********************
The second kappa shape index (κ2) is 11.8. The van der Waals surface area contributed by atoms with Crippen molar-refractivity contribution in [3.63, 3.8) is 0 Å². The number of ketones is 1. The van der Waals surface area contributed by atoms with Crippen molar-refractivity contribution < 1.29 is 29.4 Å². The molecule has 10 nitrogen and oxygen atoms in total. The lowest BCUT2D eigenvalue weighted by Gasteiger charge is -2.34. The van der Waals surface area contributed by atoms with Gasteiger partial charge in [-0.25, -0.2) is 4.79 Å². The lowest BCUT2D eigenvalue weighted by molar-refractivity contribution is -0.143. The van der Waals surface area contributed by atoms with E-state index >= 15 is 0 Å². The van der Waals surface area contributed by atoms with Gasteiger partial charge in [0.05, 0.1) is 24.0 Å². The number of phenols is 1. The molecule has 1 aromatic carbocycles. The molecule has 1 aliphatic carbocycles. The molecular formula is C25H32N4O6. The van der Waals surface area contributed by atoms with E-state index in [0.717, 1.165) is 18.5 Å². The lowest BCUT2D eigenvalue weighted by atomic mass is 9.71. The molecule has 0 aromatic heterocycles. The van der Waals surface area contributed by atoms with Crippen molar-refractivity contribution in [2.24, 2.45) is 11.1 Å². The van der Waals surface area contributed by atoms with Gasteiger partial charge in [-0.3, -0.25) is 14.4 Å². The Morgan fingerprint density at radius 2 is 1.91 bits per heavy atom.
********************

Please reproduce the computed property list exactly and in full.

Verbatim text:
The second kappa shape index (κ2) is 11.8. The van der Waals surface area contributed by atoms with Crippen molar-refractivity contribution in [3.63, 3.8) is 0 Å². The number of ketones is 1. The van der Waals surface area contributed by atoms with Crippen molar-refractivity contribution < 1.29 is 29.4 Å². The molecule has 10 nitrogen and oxygen atoms in total. The lowest BCUT2D eigenvalue weighted by Gasteiger charge is -2.34. The van der Waals surface area contributed by atoms with Gasteiger partial charge in [-0.25, -0.2) is 4.79 Å². The lowest BCUT2D eigenvalue weighted by molar-refractivity contribution is -0.143. The van der Waals surface area contributed by atoms with E-state index >= 15 is 0 Å². The van der Waals surface area contributed by atoms with Gasteiger partial charge in [0.05, 0.1) is 24.0 Å². The number of phenols is 1. The molecule has 1 aromatic carbocycles. The molecule has 1 aliphatic carbocycles. The molecular formula is C25H32N4O6. The van der Waals surface area contributed by atoms with E-state index in [0.717, 1.165) is 18.5 Å². The lowest BCUT2D eigenvalue weighted by atomic mass is 9.71. The molecule has 0 aromatic heterocycles. The van der Waals surface area contributed by atoms with Crippen molar-refractivity contribution in [2.24, 2.45) is 11.1 Å². The van der Waals surface area contributed by atoms with Gasteiger partial charge in [-0.3, -0.25) is 14.4 Å². The Morgan fingerprint density at radius 2 is 1.91 bits per heavy atom.